I spent my summer studying Creative Writing at UEA, standing on the shoulders of famous authors such as Ian McEwan and Kazuo Ishiguro. Being part of such a free and vibrant community was an incendiary experience. No matter in or out of the classroom, I was constantly being inspired: by my surroundings (cobblestone streets!), the atmosphere (sizzling with ideas!), and the people (absolutely brilliant folk). Every moment had its beauty, and every day left me fulfilled.
Learning was never classroom bound. I had the chance to venture into artisan bookstores, awe-inspiring museums, and ageless ruins. In a place where everything either has made history or is making it, stories are told every moment. A trip to the Roman Baths reignited my childhood interest in the glories of ancient civilisation. Seeing Stonehenge left me in awe of man’s never-ending pursuit ad astra. Reading my poetry out loud on the final gala helped to bolster my confidence. But my fondest memory is of sailing down a river with a bowl of strawberries and cream, leaning on the shoulders of my newly-made friends. The people who lived by the water waved as we passed, and sleepy geese dotted the riverbed like fallen clouds. It was a tranquil moment without a single word exchanged, but in that moment, it struck me how blessed I was to exist.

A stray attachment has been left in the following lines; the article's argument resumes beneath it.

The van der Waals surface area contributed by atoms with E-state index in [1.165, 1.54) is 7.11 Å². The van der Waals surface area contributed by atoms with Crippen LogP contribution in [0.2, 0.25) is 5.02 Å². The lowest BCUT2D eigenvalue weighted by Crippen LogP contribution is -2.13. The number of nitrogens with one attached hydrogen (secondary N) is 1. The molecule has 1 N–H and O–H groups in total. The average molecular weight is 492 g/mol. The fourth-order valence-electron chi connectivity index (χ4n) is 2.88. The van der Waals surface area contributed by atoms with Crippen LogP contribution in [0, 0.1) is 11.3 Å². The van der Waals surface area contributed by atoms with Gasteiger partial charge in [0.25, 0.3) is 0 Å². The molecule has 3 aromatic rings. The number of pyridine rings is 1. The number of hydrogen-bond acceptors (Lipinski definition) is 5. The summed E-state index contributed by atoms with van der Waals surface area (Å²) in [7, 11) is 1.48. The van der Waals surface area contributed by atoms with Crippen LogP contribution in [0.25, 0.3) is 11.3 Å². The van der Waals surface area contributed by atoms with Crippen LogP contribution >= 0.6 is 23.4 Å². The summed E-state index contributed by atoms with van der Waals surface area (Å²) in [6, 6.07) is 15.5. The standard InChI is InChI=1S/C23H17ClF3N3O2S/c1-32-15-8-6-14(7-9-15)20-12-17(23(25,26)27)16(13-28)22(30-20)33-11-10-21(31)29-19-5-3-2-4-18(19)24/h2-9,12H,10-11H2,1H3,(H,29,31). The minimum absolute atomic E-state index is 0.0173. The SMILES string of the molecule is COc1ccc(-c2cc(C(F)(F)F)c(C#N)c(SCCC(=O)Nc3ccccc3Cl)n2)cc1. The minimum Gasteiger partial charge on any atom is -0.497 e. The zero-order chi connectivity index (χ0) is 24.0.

I was ecstatic, of course, when I first learned I’d be in UK for the summer. But after I’d settled down for a bit, dread began gnawing up at me in the form of insurance policies and washing powder. I’ve never been abroad alone before. What might happen? There are infinite negative possibilities, and my brain never hesitated to tally them out. Fortunately, most of them did not occur: my luggage did not get swallowed into the void, my visit did not meet with unspeakable tragedy, and my mother did not wither away from worry for her little lost ingénue. Instead, infinite wonderful possibilities unraveled before me, many of which I could never have imagined happening before. I held a baby lamb, introduced myself on a trampoline, and while walking through London, had a fascinating conversation about Serbian and Japanese poetry.
In one class, we were told to weave a poem from random words dealt to each of us from a bag. At first I was bewildered. But from this heap of coincidences, a poem slowly emerged, like light filtering through morning fog, turning dawn into day. These infinite wonderful possibilities wove together into the vivid tapestry that was my stay in the UK.
Finally, I would like give my thanks to the staff of the British Council. This summer school experience was truly once-in-a-life-time – thank you for making it possible!